John and Ella Spencer sally forth on an impromptu geriatric road trip bound for ‘The Ernest Hemingway Home’ in Key West, Florida (between Miami and Cuba), in their RV named The Leisure Seeker.
Now, if you take the title at surface level, obviously a pun on ‘Pleasure Seeker’ which is, we might assume (from the myriad of seventies references in the film), a kinky homage to Suzi Quatro’s band. Old people sexual innuendo, like this, is something you can safely presuppose going into this movie. If that feeling adults get, groaning in agony as their grandparents discuss their sex life is something you can appreciate, you’ll probably love this. Whilst I probably wouldn’t recommend it for anyone under the age of 65, I can attest that mature-age couples were giggling and winking at each other in the wrinkled sea all around me, for the entire 113 minutes.
At the risk of sounding too cynical, The Leisure Seeker had many emotional resonances. It deals with some fairly heavy themes, albeit in a fairly light-hearted (at times mundane) manner.
Screen greats Helen Mirren and Donald Sutherland play John and Ella. We quickly learn that John suffers from dementia as Ella desperately battles to prompt his memory. She too is evidently a victim of intense pain, popping pills and shooting whiskey constantly. It is no great surprise to learn that she is also dying slowly from cancer. Italian director Paolo Virzì uses these illnesses as devices to slowly draw out and reveal the intricacies of the old couple’s relationship.
John, an ex-teacher, spends most of the movie quoting Hemingway’s ‘The Old Man and the Sea’ to strangers and praising the prose of James Joyce. There is a certain realism to the character portrayals, which is no doubt appealing to people in that age bracket. The characters life is revealed through slideshow photographs which Ella uses to prompt John’s memory, adding a certain depth and realism to their persona.
As memories are dredged up, we experience the pain of jealousy as they reflect on past affairs and betrayals. The rollercoaster of a lifetime’s relationship is flashed by, as one might reflect on it towards the end of their life. All the while, politics lurk on the fringe of the film (which takes place during the American presidential campaign in August 2016). John ends up storming into a rally of Trump supporters, enjoying singing along with the ‘Make America Great Again’ slogans and chanting ‘Get the Muslims out!’. Ella chides him, saying that he has always voted democrat, which brought only a wry sneer from the audience, perhaps still too bitter over Trump’s win. The greater political message of The Leisure Seeker seems to be advocating the freedom of choice with issues like Euthanasia, and the freedom to travel, rather than being constricted to a nursing home.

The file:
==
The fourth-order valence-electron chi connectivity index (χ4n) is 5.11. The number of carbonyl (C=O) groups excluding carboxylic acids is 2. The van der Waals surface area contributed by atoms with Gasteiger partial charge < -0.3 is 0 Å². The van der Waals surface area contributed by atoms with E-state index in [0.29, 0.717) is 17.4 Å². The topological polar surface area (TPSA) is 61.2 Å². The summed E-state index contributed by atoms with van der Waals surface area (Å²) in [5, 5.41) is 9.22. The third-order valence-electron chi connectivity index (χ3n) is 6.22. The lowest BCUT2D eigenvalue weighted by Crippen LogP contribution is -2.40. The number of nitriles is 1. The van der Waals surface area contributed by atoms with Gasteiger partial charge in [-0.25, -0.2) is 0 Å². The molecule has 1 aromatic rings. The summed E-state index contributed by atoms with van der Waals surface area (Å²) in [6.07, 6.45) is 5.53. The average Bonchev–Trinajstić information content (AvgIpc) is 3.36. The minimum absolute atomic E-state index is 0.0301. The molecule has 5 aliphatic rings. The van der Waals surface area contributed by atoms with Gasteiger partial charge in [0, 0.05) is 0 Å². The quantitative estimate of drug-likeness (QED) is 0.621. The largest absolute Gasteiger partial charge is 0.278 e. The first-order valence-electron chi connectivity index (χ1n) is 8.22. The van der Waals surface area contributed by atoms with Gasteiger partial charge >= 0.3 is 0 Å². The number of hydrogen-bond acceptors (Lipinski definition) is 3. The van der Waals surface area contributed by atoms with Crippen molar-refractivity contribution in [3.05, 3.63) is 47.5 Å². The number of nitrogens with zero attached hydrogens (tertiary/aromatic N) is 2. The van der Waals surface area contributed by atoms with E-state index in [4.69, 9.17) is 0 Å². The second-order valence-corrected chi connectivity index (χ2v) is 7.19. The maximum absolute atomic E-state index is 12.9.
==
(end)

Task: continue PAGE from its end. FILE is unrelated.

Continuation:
There are some fun scenes which will appeal to a broader audience, like Ella whipping out a shotgun to fend off some carjackers, and hitching a ride with a biker to catch up to John in his RV.
Ultimately, The Leisure Seeker is like spending a weekend with your grandparents. It’s cozy and warm, and the humour is safe but welcomed (over the bleak reality of the illnesses being depicted). It’s not going to be enjoyable for a mainstream audience, and you might want to rewatch Thanos defeating the universe in Avengers: Infinity War afterwards, just to get yourself a refreshing youthful pessimism, after this all too glossy, geriatric ditty.
There’s some nice cinematography in the movie which I found myself enjoying, in spite almost falling asleep in parts. Some of the shots of the ocean, mirrored with Hemingway quotes, provided an opportunity for thoughtful interludes and deep reflection on life. The final scene panning over the cemetery also provided a peaceful, but all too raw wake up call. As the credits panned, I couldn’t help feeling cheated. Perhaps I just came to expect too much, having great admiration for Donald Sutherland and Helen Mirren, but I clearly wasn’t the intended target audience for this movie.
Donald Sutherland and Helen Mirren appear on-screen together for the first time since the 1990 film Bethune: The Making of a Hero (1990).